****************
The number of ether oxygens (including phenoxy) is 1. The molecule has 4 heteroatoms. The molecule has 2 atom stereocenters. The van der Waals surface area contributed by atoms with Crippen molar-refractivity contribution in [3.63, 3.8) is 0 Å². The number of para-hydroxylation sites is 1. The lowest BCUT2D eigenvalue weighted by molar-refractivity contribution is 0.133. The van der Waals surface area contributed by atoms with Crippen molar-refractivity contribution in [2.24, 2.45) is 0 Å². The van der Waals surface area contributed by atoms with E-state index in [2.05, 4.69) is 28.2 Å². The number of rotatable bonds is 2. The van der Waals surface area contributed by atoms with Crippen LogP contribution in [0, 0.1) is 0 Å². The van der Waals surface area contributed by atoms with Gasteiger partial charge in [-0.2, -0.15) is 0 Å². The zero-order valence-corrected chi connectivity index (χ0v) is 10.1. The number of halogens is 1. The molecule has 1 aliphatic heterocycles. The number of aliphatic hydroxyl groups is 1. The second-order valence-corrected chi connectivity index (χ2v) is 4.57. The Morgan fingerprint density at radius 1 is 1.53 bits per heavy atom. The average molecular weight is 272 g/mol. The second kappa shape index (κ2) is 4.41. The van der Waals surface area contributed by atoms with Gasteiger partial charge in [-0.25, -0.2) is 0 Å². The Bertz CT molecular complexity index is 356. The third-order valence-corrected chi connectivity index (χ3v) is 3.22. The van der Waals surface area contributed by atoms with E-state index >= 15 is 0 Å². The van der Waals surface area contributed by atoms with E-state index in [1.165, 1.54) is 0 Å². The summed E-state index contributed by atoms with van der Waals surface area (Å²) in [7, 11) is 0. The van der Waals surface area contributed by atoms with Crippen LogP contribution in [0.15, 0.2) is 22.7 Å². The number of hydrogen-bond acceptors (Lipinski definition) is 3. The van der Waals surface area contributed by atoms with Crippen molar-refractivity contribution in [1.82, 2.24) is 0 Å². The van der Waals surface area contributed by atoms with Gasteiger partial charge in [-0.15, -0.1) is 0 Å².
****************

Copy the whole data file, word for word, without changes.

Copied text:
The number of ether oxygens (including phenoxy) is 1. The molecule has 4 heteroatoms. The molecule has 2 atom stereocenters. The van der Waals surface area contributed by atoms with Crippen molar-refractivity contribution in [3.63, 3.8) is 0 Å². The number of para-hydroxylation sites is 1. The lowest BCUT2D eigenvalue weighted by molar-refractivity contribution is 0.133. The van der Waals surface area contributed by atoms with Crippen molar-refractivity contribution in [2.24, 2.45) is 0 Å². The van der Waals surface area contributed by atoms with E-state index in [2.05, 4.69) is 28.2 Å². The number of rotatable bonds is 2. The van der Waals surface area contributed by atoms with Crippen LogP contribution in [0, 0.1) is 0 Å². The van der Waals surface area contributed by atoms with Gasteiger partial charge in [-0.2, -0.15) is 0 Å². The zero-order valence-corrected chi connectivity index (χ0v) is 10.1. The number of halogens is 1. The molecule has 1 aliphatic heterocycles. The number of aliphatic hydroxyl groups is 1. The second-order valence-corrected chi connectivity index (χ2v) is 4.57. The Morgan fingerprint density at radius 1 is 1.53 bits per heavy atom. The average molecular weight is 272 g/mol. The second kappa shape index (κ2) is 4.41. The van der Waals surface area contributed by atoms with Gasteiger partial charge in [-0.25, -0.2) is 0 Å². The Bertz CT molecular complexity index is 356. The third-order valence-corrected chi connectivity index (χ3v) is 3.22. The van der Waals surface area contributed by atoms with E-state index >= 15 is 0 Å². The van der Waals surface area contributed by atoms with E-state index in [1.165, 1.54) is 0 Å². The summed E-state index contributed by atoms with van der Waals surface area (Å²) in [7, 11) is 0. The van der Waals surface area contributed by atoms with Crippen LogP contribution in [0.15, 0.2) is 22.7 Å². The number of hydrogen-bond acceptors (Lipinski definition) is 3. The van der Waals surface area contributed by atoms with Crippen molar-refractivity contribution in [1.82, 2.24) is 0 Å². The van der Waals surface area contributed by atoms with Gasteiger partial charge in [-0.15, -0.1) is 0 Å².